Please use this identifier to cite or link to this item: http://hdl.handle.net/10125/75505

Exploring the Relationship between Information and Communication Technology Collective Behaviors and Sense of Community: An Urban Refugee Analysis

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Item Summary

Title:Exploring the Relationship between Information and Communication Technology Collective Behaviors and Sense of Community: An Urban Refugee Analysis
Authors:Canevez, Richard
Keywords:Refugees
Community development
Computer science
Date Issued:2021
Publisher:Journal of Information Technology & People
Citation:Canevez, R., Maitland, C., Xu, Y., Hannah, S., & Rodriguez, R. (2021). Exploring the Relationship between Information and Communication Technology Collective Behaviors and Sense of Community: An Urban Refugee Analysis. Information Technology & People. https://doi.org/10.1108/ITP-03-2020-0112
Abstract:Purpose
Helping others use information and communication technologies (ICTs), such as mobile phones, can be beneficial for individuals and communities. In urban refugee communities, displaced and living far from home, collective behaviors with mobile phones can generate a sense of belonging. We explore the potential for these offline behaviors to generate a sense of community among urban refugees.
Design/Methodology/Approach
Using quantitative evidence, we examined the relationship between collective behaviors, such as sharing or helping with a mobile phone, and sense of community. We analyzed survey data collected from urban refugees in Rwanda via multiple regression to test hypotheses related to the impact of collective behaviors on sense of community, as well as the mediating role of ICT self-efficacy and gender.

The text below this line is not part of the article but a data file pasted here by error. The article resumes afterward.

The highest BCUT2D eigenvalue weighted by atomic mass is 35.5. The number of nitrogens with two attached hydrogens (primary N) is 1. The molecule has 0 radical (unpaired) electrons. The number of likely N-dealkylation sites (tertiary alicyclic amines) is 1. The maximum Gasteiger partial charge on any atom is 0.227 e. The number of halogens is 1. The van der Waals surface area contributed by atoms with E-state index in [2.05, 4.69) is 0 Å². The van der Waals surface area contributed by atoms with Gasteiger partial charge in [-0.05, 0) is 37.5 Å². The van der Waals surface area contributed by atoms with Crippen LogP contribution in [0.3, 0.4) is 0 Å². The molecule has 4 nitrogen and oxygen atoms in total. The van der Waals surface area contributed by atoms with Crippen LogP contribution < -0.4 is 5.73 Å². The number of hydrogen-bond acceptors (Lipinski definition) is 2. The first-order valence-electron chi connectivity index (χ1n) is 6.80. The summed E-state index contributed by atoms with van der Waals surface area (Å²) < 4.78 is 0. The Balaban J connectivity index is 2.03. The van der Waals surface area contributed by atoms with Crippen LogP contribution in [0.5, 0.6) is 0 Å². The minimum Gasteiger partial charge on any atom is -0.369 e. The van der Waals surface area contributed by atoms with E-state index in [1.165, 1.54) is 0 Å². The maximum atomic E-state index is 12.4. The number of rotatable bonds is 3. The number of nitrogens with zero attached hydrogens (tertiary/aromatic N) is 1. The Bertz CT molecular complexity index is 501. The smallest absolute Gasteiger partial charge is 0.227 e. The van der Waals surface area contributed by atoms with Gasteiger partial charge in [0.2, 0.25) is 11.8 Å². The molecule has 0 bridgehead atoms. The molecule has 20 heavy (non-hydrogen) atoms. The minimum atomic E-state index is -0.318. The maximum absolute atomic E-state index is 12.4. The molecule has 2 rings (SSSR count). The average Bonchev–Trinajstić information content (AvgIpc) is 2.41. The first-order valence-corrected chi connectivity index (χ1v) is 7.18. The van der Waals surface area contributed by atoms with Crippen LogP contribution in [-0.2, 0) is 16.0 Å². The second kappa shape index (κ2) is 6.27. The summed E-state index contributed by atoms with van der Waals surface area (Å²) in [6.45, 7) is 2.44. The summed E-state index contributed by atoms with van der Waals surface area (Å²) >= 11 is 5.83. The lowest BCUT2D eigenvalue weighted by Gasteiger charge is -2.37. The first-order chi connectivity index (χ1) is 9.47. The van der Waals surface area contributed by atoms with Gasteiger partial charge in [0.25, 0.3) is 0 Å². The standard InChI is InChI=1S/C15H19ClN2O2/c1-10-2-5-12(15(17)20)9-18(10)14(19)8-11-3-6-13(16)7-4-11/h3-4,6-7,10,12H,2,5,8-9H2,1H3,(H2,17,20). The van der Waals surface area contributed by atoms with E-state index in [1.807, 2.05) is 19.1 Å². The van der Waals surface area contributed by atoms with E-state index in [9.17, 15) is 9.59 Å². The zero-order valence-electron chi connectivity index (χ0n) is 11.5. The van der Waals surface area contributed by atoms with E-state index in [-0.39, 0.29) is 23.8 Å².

Findings
Our findings suggest collective behaviors with mobile phones have a positive relationship with sense of community, driven primarily by providing assistance as compared to sharing. ICT self-efficacy was positively related to sense of community. However, collective behaviors’ impacts differed by gender, suggesting that social dynamics influence this relationship.
Originality/Value
While extant literature highlights the various roles of mobile phones in refugees’ lives, less is known about the social aspects of use and its potential to help overcome isolation by fostering a sense of community. We extend this literature to a novel context (urban refugees in the Global South), testing a model that incorporates other factors that may play a role (e.g. self-efficacy, gender). These findings are valuable to urban refugees, due to difficulties in re-building a sense of community and increased ICT access.
Description:Pre-print draft manuscript
Pages/Duration:42 pages
URI:http://hdl.handle.net/10125/75505
Journal:Journal of Information Technology & People
Appears in Collections: School of Communications Faculty & Researcher Works


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